From ARCADE Issue 32.1. Subscribe to receive ARCADE in print.

Donald Olsen: Architect of Habitable Abstractions
By Pierluigi Serraino
Introduction by John Winter
William Stout Publishers, 2013

Donald Olsen architectural drawing

NAHB-Architectural Forum Competition Residences, prototype, 1950. 997 square-feet, wood frame construction, unbuilt.

In 1948, Donald Olsen, an architect in the Bay Area, was nearly thirty years-old, recently married with a young child and had nothing much to do. Alight with the fire of modernism from his time at Harvard with Gropius, Breuer and Giedion, and after brief unsatisfying stints with Saarinen, Wurster, Anshen, Kump and SOM, there was little work overall. So he created his own and thus found himself driving to Los Angeles, with a model and drawings in the back of his car, en route to the influential publisher of Arts and Architecture, John Entenza.

In the Bay Area, Olsen was an architectural outlander in territory ruled by Wurster and Mumford’s regionalism, famously dismissed by Breuer as nothing more than “. . . redwood all over the place.” Yet despite the region’s indifference to and even disdain for the aesthetic of the first machine age, Olsen’s entire career never strayed from his self-described inspirational wellspring, “. . . European modern architecture of the 1920s and 30s . . . .”

Donald Olsen Ruth House

Ruth House II, Berkeley, CA, 1967–68. 3,700 square-feet, wood frame construction, still existing. Photo: © Rondal Partridge

Donald Olsen Kip House

Kip House, Berkeley, CA, 1952. 1,500 square-feet, wood frame construction, built and still existing.

Yet everyone exists within a context that imprints their work, and Olsen was no exception— particularly so in that he was (and presumably still is) an articulate, charming and talented architect who cherished an exchange of ideas, remaining lifelong friends with architectural colleagues around the world. Although his house designs are deeply indebted to the established Gropius-Breuer American paradigm— Bauhaus meets New England colonial—Olsen’s homes are subtly adapted to regional characteristics: wood finishes and construction (and steel), sloped topographies, warmer climates and California’s notoriously casual lifestyle.

This is nowhere more cogent and expressive than in the 1948 project Olsen presented to Entenza: a hypothetical residence he named “Contraspatial House,” published in Arts and Architecture the same year. This is an architecture filled with ideas, gracefully assembled and beautifully rendered. In its complex interweaving of interior and exterior space, it is, within the modernist trajectory, an accomplished extension of Le Corbusier’s famous sketch of his progressive house form explorations. Corbusier’s final approach—the Villa Savoye—was pronounced perfect, its internal complexity neatly wrapped in an envelope of Platonic purity. Olsen’s sophisticated plan moves beyond that, integrating several diverse architectural ideas of his time, among them the pinwheel plans of Neutra; multiple-courtyard/atrium houses of Mies, Sert, Rainer and Rudofsky; mat-buildings from the Smithsons and CIAM; and Alexander and Chermayeff’s Community and Privacy, wherein multiple courtyard-houses are a critique of the ubiquitous suburban home of the 1960s. Oddly enough, this early project of Olsen’s—one of his richest in texture and content—was designed as low-cost housing in the post–World War II environment.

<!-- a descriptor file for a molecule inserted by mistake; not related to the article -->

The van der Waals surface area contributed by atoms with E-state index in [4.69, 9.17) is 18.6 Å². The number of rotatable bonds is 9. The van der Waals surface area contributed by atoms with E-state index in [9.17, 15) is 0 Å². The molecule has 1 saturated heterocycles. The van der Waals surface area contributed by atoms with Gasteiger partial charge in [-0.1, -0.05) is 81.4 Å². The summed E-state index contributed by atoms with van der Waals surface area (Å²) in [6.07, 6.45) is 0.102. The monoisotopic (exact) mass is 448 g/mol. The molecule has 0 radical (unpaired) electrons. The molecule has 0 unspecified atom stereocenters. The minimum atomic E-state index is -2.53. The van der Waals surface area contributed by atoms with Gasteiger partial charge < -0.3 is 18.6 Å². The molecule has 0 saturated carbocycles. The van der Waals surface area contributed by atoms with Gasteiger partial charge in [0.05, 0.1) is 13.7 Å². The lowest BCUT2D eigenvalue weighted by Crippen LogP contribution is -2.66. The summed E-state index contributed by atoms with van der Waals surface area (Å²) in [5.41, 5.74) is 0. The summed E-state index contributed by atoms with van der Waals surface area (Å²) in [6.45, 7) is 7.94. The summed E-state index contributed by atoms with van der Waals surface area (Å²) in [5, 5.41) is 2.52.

Donald Olsen Contraspatial House

Contraspatial House, prototype, 1948. 2,304 square-feet, steel frame construction, unbuilt.

No doubt Entenza’s publication of this house was influenced by Olsen’s masterful drawing skill. The crisp black and white renderings in Donald Olsen: Architect of Habitable Abstractions—congruent with the architecture they portray—are powerful vignettes of idealized mid-century suburban life with an almost visceral graphic immediacy. Like Le Corbusier, Olsen understood the ultimate purpose of his compositions was to house people and, like the Swiss master, his renderings are populated with delightful scenes of families engaged in the routine of daily life. These figures affirm the intimacy and geniality of scale that Olsen’s homes possess, no matter how abstract their composition or demeanor.

And abstract they are. The geometric rigor of these buildings—mostly homes—in plan and in volume is close in spirit to the Southern California structures of Soriano and Ellwood, yet Olsen is no acolyte to any regimented doctrine; his buildings have a level of comfort and freedom that Miesian houses lack. A comparison of interest is Olsen’s marvelous Ruth House II in Berkeley from 1968, set alongside Richard Meier’s Smith House in Connecticut of nearly the same year. Both are “white” architects using wood-frame construction mixed with steel, each seeking a reinterpretation of the International Style villa. The two buildings employ a similar abstract syntax, but Olsen’s has both greater intimacy and deeper connection to the earth and its landscape.

Donald Olsen Low Cost House

Design Low Cost House, prototype, 1952. 1,074 square-feet, wood frame construction, unbuilt.

As an artifact, this is a wonderful book for architects, with none of those irritatingly tiny floor plans or magazine color photos taken at dusk or sunrise. Here are the architect’s original drawings, easy to follow and read, with Olsen’s personality infused into their making. The sumptuous renderings are printed large enough that you want to crawl right inside them. The book’s paper is the perfect size, weight and balance between gloss and matte for optimum reading of both photos and text. The prints—mostly by Rondal Partridge—have the crystalline clarity of old daguerreotypes, and the narrative by Pierluigi Serraino is refreshingly lucid and enlightening. Rumor has it this is the final publication from William Stout, the renowned bookseller and bibliophile. If so, this is a memorable and delightful final act